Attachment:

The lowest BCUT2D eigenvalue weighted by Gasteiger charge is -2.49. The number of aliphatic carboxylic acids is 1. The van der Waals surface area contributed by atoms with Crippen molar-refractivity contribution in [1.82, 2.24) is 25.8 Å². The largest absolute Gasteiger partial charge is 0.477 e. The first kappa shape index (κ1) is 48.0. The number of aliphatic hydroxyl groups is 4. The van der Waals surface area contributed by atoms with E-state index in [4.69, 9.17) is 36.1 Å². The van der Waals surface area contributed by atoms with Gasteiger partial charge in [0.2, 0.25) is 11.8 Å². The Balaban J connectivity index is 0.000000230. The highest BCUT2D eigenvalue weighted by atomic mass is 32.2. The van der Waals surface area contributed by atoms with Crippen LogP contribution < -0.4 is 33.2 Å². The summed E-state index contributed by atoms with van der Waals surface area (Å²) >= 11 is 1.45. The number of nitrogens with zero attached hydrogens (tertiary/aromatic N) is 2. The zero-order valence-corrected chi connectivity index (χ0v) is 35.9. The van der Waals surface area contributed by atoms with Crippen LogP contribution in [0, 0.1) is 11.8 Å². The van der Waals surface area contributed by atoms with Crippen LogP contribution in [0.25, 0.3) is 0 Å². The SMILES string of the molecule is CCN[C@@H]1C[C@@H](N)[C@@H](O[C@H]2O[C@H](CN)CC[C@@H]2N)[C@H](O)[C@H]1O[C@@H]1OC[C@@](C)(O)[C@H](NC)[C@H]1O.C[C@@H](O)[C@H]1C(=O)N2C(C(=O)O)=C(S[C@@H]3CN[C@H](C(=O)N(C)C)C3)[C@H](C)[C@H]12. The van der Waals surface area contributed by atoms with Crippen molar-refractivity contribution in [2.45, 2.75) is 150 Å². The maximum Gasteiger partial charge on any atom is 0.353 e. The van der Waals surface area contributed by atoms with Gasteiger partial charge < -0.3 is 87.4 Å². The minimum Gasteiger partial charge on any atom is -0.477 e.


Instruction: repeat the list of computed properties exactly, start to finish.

The lowest BCUT2D eigenvalue weighted by Gasteiger charge is -2.49. The number of aliphatic carboxylic acids is 1. The van der Waals surface area contributed by atoms with Crippen molar-refractivity contribution in [1.82, 2.24) is 25.8 Å². The largest absolute Gasteiger partial charge is 0.477 e. The first kappa shape index (κ1) is 48.0. The number of aliphatic hydroxyl groups is 4. The van der Waals surface area contributed by atoms with E-state index in [4.69, 9.17) is 36.1 Å². The van der Waals surface area contributed by atoms with Gasteiger partial charge in [0.2, 0.25) is 11.8 Å². The Balaban J connectivity index is 0.000000230. The highest BCUT2D eigenvalue weighted by atomic mass is 32.2. The van der Waals surface area contributed by atoms with Crippen LogP contribution < -0.4 is 33.2 Å². The summed E-state index contributed by atoms with van der Waals surface area (Å²) >= 11 is 1.45. The number of nitrogens with zero attached hydrogens (tertiary/aromatic N) is 2. The zero-order valence-corrected chi connectivity index (χ0v) is 35.9. The van der Waals surface area contributed by atoms with Crippen LogP contribution in [0, 0.1) is 11.8 Å². The van der Waals surface area contributed by atoms with Crippen LogP contribution in [0.25, 0.3) is 0 Å². The SMILES string of the molecule is CCN[C@@H]1C[C@@H](N)[C@@H](O[C@H]2O[C@H](CN)CC[C@@H]2N)[C@H](O)[C@H]1O[C@@H]1OC[C@@](C)(O)[C@H](NC)[C@H]1O.C[C@@H](O)[C@H]1C(=O)N2C(C(=O)O)=C(S[C@@H]3CN[C@H](C(=O)N(C)C)C3)[C@H](C)[C@H]12. The van der Waals surface area contributed by atoms with Crippen molar-refractivity contribution in [2.45, 2.75) is 150 Å². The maximum Gasteiger partial charge on any atom is 0.353 e. The van der Waals surface area contributed by atoms with Gasteiger partial charge < -0.3 is 87.4 Å². The minimum Gasteiger partial charge on any atom is -0.477 e.